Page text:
Afghanistan’s only sports channel closed amid Taliban sanctions

Afghanistan's only sports channel closed

Kabul: Afghanistan’s only sports channel, facing sanctions imposed by the Taliban, was also closed. In its report, Tolo News quoted the head of the organization as saying that apart from Taliban sanctions, the economic condition of Afghanistan is also a major reason for the closure of the channel. Shafiqullah Salim Poya, the head of the channel said, “The main reason for the channel to stop broadcasting is the ban imposed on the media, especially 3sports channel. The media is facing problems on social, economic, and political fronts.

Payo said that Afghan journalists are facing many difficulties in the course of their duties. It is noteworthy that a few weeks ago, about 150 media houses in Afghanistan have been closed. The main reason for this was the economic and political crisis.

After the terrorist organization Taliban took over Afghanistan, the process of taking ul Julul decisions is going on. Her decisions are also affecting sports. She is already against women’s participation in sports and has now banned the broadcast of the Indian Premier League in Afghanistan due to the presence of female spectators in stadiums. Gave. The Taliban said that anti-Islamic content is displayed in the IPL. That’s why it is banned. He only objected to the arrival of female spectators in the stadiums.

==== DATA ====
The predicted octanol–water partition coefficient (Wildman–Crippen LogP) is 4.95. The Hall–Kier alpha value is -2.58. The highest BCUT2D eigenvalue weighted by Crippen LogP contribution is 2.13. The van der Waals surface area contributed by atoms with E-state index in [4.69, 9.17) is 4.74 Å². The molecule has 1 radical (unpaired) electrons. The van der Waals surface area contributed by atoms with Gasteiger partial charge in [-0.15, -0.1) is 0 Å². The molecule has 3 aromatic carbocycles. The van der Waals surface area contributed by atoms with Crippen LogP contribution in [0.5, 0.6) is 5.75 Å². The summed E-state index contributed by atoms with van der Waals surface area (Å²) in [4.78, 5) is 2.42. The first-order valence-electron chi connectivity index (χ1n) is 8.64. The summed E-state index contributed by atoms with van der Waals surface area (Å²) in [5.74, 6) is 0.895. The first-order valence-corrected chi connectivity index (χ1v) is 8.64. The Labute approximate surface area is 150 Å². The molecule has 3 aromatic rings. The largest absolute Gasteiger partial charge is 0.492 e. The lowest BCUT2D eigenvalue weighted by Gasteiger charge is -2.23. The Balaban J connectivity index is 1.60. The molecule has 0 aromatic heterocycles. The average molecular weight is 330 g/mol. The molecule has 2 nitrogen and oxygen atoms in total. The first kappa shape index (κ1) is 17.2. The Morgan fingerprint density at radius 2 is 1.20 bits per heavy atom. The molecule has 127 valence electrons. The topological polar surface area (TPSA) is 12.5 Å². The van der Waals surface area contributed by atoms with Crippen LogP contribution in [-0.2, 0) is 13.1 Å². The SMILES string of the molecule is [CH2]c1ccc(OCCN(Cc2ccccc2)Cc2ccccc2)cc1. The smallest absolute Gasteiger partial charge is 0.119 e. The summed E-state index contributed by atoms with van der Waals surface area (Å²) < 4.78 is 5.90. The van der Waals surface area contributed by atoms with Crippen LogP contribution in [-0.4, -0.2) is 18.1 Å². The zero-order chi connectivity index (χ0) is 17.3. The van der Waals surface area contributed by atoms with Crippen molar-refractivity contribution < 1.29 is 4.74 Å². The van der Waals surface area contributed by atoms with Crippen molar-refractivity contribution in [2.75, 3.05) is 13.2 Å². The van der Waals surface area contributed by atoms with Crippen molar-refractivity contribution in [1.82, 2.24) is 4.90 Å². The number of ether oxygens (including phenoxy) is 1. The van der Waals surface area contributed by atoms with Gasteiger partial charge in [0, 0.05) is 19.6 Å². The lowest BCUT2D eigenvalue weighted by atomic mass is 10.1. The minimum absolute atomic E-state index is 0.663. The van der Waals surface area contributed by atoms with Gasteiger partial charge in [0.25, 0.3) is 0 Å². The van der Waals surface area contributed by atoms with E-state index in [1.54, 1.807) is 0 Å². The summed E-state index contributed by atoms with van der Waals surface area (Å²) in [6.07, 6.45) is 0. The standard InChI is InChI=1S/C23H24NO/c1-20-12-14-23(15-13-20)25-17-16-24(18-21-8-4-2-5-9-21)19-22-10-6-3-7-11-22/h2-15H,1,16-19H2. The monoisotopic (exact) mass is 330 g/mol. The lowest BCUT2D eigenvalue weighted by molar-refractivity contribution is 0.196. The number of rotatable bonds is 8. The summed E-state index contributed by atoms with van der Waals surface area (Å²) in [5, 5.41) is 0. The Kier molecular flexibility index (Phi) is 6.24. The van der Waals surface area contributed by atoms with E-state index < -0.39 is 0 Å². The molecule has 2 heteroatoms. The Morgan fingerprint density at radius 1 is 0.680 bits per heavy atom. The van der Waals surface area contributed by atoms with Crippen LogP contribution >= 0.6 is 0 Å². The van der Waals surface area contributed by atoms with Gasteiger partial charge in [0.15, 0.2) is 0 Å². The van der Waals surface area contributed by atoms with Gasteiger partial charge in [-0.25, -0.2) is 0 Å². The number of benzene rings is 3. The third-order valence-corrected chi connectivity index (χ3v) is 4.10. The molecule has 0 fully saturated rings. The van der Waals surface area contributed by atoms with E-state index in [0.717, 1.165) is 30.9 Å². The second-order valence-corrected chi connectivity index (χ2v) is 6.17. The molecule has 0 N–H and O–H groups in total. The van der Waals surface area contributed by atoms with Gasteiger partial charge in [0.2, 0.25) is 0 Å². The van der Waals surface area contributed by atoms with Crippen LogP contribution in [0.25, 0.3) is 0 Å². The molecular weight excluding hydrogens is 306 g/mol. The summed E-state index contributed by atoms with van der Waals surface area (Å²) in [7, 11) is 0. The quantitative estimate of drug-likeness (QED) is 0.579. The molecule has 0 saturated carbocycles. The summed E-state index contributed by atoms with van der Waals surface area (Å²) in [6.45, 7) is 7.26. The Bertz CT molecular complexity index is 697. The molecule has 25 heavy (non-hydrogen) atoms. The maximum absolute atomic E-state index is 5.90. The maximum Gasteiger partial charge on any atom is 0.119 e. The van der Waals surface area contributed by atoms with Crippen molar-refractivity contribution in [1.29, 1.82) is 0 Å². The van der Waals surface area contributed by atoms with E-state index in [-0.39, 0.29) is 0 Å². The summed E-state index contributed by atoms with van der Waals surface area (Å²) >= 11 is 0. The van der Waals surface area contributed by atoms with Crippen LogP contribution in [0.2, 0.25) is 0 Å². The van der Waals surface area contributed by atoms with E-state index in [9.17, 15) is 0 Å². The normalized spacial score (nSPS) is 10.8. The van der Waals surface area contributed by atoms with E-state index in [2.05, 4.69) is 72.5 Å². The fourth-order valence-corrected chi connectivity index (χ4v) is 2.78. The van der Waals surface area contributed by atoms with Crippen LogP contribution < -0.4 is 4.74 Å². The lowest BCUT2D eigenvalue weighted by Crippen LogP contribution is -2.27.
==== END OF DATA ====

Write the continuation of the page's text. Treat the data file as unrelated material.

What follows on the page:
Recently, the Taliban announced 11 rules for journalist organizations while imposing some more restrictions on the freedom of the media in Afghanistan. Publication of any material against Islam is banned under these rules. Publication of derogatory material against national figures has also been banned. Journalists have been asked to report their reports to the government media office.

Afghanistan's only sports channel closed

Not only this but changes have also been made in the content shown on private TV channels by the Taliban. Important news bulletins, political debates, entertainment and concerts, and foreign dramas have been replaced by programs tailored to the Taliban government. Meanwhile, the Committee to Protect Journalists (CPJ) called on the Taliban to immediately stop detaining journalists in Afghanistan and allow the media to operate freely without fear of reprisal.